"Subways are the hope for the world." At least that is what my mother told me before I left Milwaukee for New York City, after graduating four years ago.
There are so many practical reasons why commuter rail and street car systems are a good idea, from economic to environmental; all of which have been clearly illuminated by the supporters of the KRM (Kenosha Racine Milwaukee) line. However, what often lacks from the discussion is a basic humanistic approach.
To explain, I work for the Brooklyn Borough President, the executive political officer for the borough of Brooklyn in New York City, and I take public transportation – the subway. Each working day of the week, I walk from my home to the subway station three blocks away, or approximately a quarter mile. On my way to borough hall, I pass a grandmother and her autistic grandchild who waves to me every morning as he waits for the bus outside their apartment building.
I then cut through the small concrete playground and give encouragement to two young women who are performing their morning calisthenics. Then I grab my cup of coffee that is waiting for me at the local deli in front of the entrance to the subway: black, no sugar and piping hot, just the way I like it.
Right before I enter the subway, there is a gentleman, Charles, in his 50s, who waits just outside the station every morning and greets commuters with a smile and an enthusiastic "Hello." No one knows what he does, but he is a local and is always there. Hey, this is New York, don’t ask questions!
This experience is real and it happens all over the world in cities, towns and villages that depend on efficient rail networks. High-density developments spring up around rail stations and encourage social and economic interaction amongst patrons and rail encouraged enterprises. Businesses and communities can depend on rail being their in the future and structure investment around pedestrian traffic generated by stations and exchanges.
This efficient, best land use that results from rail development stands in stark contrast to the type of development that results from a car-dependent metropolitan region. The automobile gutted the great cities of the world, literally and psychologically; and especially the Midwest cities not constrained by geography. Sprawl resulted in congestion. And in cities like Milwaukee, sprawl took the very fabric of social interaction from the urban core.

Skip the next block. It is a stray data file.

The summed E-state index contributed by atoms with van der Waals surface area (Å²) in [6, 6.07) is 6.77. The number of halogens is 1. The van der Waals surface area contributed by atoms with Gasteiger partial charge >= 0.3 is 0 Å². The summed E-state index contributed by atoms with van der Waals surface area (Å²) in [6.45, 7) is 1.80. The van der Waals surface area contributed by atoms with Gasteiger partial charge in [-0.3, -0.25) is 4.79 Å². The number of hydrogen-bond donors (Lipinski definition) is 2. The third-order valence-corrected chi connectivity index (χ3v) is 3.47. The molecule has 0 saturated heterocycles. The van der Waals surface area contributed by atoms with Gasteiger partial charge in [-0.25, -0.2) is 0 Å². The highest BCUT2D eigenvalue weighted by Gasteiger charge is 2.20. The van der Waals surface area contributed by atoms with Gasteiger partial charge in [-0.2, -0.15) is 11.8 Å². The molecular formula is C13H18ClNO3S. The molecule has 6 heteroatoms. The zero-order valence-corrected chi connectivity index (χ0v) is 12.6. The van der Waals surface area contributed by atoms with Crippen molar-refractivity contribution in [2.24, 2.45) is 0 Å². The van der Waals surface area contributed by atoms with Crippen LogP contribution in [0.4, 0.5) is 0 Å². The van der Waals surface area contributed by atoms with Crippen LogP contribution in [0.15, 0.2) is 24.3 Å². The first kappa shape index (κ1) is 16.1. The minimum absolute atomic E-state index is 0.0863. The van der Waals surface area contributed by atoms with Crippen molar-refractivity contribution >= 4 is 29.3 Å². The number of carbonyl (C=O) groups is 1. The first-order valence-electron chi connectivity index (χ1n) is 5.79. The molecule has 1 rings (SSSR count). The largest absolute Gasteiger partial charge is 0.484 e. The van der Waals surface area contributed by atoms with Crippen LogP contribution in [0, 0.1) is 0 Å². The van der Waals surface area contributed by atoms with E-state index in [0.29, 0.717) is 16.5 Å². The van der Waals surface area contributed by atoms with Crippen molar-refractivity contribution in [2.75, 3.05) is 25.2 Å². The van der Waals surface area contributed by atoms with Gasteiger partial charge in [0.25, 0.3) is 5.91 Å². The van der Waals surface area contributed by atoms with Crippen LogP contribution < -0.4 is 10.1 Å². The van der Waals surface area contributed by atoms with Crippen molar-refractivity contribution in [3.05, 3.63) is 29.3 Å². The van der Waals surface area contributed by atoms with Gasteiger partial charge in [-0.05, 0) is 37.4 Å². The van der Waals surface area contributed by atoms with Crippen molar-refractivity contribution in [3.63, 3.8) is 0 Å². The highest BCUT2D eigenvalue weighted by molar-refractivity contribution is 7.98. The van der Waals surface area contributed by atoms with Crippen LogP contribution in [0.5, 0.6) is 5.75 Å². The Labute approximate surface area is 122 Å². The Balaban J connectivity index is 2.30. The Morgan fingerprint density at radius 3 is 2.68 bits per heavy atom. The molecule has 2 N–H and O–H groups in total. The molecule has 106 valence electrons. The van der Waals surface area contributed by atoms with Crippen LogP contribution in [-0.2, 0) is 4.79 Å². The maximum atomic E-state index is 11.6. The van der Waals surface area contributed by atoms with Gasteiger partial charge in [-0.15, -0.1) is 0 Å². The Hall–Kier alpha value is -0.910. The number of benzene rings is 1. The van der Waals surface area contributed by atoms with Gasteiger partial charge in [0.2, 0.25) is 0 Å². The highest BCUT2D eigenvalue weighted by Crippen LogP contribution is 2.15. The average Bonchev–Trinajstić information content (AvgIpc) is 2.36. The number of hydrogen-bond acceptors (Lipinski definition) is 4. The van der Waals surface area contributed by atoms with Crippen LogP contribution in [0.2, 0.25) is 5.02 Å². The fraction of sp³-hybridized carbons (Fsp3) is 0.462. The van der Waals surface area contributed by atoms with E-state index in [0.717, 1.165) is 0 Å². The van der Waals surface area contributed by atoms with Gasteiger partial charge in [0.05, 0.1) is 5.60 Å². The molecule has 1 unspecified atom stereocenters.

The KRM should be the beginning of a push to bring an efficient and fixed public transit network back to the southeastern Wisconsin region. Why not build commuter lines running north along Interstate 43 and west along I-94? Or, as in the case of Atlanta, Ga..’s new Beltline project, refurbish our old, and underutilized freight lines that run through the Menomonee River Valley and brewery valley to serve as new transit-oriented development corridors?
It is possible that with vision, conviction and intelligent planning that instead of your typical southeastern Wisconsin commuter getting up, walking half a step to the garage, driving to work alone, parking at work and never once speaking with or interacting with a single other human being (angry talk radio hosts don’t count), we can experience what city dwellers were meant to experience – other people.
Andrew Steininger is the community assistance specialist at the Office of the Brooklyn Borough President in Brooklyn, N.Y. He is a former Wisconsin resident. He is responding to previous Milwaukee Biz Blogs about the proposed KRM (Kenosha Racine Milwaukee) rail project.